Unexpectedly, the proposal eliminates the IDGT tax planning strategy. In an IDGT, the grantor is considered the owner of the trust for income tax purposes, but (if properly structured) the IDGT assets are not considered part of the grantor’s taxable estate. The new provision would consider transfers to the IDGT by the owner a taxable event. While this change would not apply to assets already in IDGTs, it would apply to new IDGTs and additions to existing IDGTs.
Changes to Backdoor ROTH IRA and “MEGA BACK-DOOR ROTH”
So called backdoor Roth IRAs and mega Roth IRAs have been a high-profile topic of discussion. With these accounts, owners pay the income tax, the assets grow tax free, and qualified distributions are not taxable. A backdoor Roth IRA refers to establishing a traditional IRA, then converting it to a Roth IRA to circumvent both income and contribution limits. A mega back door Roth IRA can be created by converting after-tax contributions to qualified plans or IRAs to a Roth IRA. The House proposal would eliminate back door Roth conversions for those in the top tax bracket and would eliminate mega back door Roth conversions for everyone, regardless of income level.
Changes to IRAs For High-Income Individual with Large IRA Balances
For a high-income individual whose aggregate IRA and 401(k)/defined contribution accounts exceed $10 million as of the end of the prior taxable year, IRA contributions would be prohibited and the required minimum distribution (RMD) is greatly accelerated, as the owner, regardless of age, must take 50% of any amounts over $10 million and 100% of any amount greater than $20 million.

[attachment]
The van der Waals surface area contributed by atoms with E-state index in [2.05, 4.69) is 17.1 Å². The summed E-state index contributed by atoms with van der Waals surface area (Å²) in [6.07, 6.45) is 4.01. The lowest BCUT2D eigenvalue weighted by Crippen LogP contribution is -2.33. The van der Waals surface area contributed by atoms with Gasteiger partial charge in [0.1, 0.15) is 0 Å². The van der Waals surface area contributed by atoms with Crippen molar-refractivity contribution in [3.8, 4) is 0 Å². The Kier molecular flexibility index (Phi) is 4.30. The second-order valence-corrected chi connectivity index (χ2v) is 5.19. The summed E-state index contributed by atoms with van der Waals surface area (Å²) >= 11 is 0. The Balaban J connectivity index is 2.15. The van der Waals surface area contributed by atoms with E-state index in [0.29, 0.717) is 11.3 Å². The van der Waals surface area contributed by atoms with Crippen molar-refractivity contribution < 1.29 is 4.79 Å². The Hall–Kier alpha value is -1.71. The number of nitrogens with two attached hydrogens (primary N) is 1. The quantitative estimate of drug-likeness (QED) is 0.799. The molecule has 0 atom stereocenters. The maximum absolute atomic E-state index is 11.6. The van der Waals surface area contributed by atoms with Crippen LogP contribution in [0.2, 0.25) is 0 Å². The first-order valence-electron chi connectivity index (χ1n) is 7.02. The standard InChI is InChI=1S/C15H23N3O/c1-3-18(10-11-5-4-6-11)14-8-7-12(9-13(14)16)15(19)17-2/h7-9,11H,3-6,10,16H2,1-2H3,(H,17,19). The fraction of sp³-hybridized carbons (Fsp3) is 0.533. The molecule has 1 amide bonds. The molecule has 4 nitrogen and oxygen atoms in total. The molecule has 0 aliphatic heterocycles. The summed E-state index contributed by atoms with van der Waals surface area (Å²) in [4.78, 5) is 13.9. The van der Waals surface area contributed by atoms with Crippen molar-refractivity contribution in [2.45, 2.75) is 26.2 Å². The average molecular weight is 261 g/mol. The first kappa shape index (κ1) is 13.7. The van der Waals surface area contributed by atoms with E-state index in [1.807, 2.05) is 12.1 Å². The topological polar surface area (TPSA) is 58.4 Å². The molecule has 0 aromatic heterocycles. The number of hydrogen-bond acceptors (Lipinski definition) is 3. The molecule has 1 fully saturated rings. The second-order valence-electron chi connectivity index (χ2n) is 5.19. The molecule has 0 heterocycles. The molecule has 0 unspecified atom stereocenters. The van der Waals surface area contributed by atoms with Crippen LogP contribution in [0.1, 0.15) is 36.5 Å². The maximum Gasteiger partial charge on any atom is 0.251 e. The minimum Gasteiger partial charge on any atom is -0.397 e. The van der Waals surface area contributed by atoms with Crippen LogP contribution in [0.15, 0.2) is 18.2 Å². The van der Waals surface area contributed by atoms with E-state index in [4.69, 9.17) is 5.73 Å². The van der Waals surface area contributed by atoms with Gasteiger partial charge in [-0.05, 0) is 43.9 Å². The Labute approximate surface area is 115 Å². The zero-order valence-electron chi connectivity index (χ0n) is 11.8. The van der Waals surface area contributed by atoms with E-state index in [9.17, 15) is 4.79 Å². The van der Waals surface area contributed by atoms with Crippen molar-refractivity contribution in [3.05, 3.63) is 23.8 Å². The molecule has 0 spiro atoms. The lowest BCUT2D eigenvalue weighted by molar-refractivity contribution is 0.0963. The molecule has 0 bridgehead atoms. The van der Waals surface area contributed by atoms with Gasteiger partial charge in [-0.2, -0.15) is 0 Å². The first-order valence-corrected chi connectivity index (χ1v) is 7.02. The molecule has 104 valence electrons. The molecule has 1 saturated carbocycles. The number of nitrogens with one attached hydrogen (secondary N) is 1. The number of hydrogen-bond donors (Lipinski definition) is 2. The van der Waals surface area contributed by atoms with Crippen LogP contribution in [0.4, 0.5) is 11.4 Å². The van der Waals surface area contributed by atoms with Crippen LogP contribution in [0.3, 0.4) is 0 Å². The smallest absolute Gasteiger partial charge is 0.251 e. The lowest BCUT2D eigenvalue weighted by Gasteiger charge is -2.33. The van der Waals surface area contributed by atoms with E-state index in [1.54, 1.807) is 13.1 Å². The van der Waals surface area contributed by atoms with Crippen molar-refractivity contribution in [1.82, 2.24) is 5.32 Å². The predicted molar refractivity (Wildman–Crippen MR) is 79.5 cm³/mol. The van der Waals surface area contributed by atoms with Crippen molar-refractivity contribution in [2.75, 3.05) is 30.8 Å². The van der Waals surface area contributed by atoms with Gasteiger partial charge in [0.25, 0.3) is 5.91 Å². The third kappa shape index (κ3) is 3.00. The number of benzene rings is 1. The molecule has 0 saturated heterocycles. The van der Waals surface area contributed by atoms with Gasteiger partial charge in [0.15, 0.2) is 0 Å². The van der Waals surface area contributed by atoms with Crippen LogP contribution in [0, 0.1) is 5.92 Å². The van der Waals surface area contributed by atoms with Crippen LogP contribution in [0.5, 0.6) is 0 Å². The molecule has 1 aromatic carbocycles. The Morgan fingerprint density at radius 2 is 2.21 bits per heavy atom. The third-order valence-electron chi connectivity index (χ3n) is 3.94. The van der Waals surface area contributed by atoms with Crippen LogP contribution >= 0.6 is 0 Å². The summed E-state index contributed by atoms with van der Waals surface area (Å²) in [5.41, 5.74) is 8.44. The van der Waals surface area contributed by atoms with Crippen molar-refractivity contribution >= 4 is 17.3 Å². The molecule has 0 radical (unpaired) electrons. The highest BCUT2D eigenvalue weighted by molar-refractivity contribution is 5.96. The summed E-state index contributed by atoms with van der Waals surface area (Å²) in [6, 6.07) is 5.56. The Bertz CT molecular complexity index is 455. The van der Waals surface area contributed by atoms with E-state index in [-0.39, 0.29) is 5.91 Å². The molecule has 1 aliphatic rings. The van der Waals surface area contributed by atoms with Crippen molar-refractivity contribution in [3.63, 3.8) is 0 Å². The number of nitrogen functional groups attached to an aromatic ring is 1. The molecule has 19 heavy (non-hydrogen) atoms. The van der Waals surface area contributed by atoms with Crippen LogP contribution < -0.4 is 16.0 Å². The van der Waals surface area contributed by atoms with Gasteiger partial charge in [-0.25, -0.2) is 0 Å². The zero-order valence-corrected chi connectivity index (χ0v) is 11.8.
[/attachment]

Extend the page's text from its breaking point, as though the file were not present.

Restrictions to IRA Holdings
The proposal also covers restrictions on holding special assets in IRAs, placing a 10% cap on certain investments in which the owner has an interest (e.g., family-owned businesses or real estate held for investment). IRAs would also be prohibited from owning assets limited to “qualified investors.” IRAs that do have these holdings must unwind them within two years or lose their status as an IRA.
If some, or all, of these tax law changes are enacted they could have repercussions for your wealth plan. A conversation with your Advisor can help you assess how any changes might impact your investment strategy and provide advice and guidance to help keep your plan on track to meet your goals.
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It is important to remember that investing entails risk. Stock markets and investments in individual stocks are volatile and can decline significantly in response to issuer, market, economic, political, regulatory, geopolitical, and other conditions. Investments in foreign markets through issuers or currencies can involve greater risk and volatility than U.S. investments because of adverse market, economic, political, regulatory, geopolitical, or other conditions. Emerging markets can have less market structure, depth, and regulatory oversight and greater political, social, and economic instability than developed markets. Fixed Income investments, including floating rate bonds, involve risks such as interest rate risk, credit risk and market risk, including the possible loss of principal. Interest rate risk is the risk that interest rates will rise, causing bond prices to fall. The value of a portfolio will fluctuate based on market conditions and the value of the underlying securities. Diversification does not assure or guarantee better performance and cannot eliminate the risk of investment loss. Investors should contact a tax advisor regarding the suitability of tax-exempt investments in their portfolio.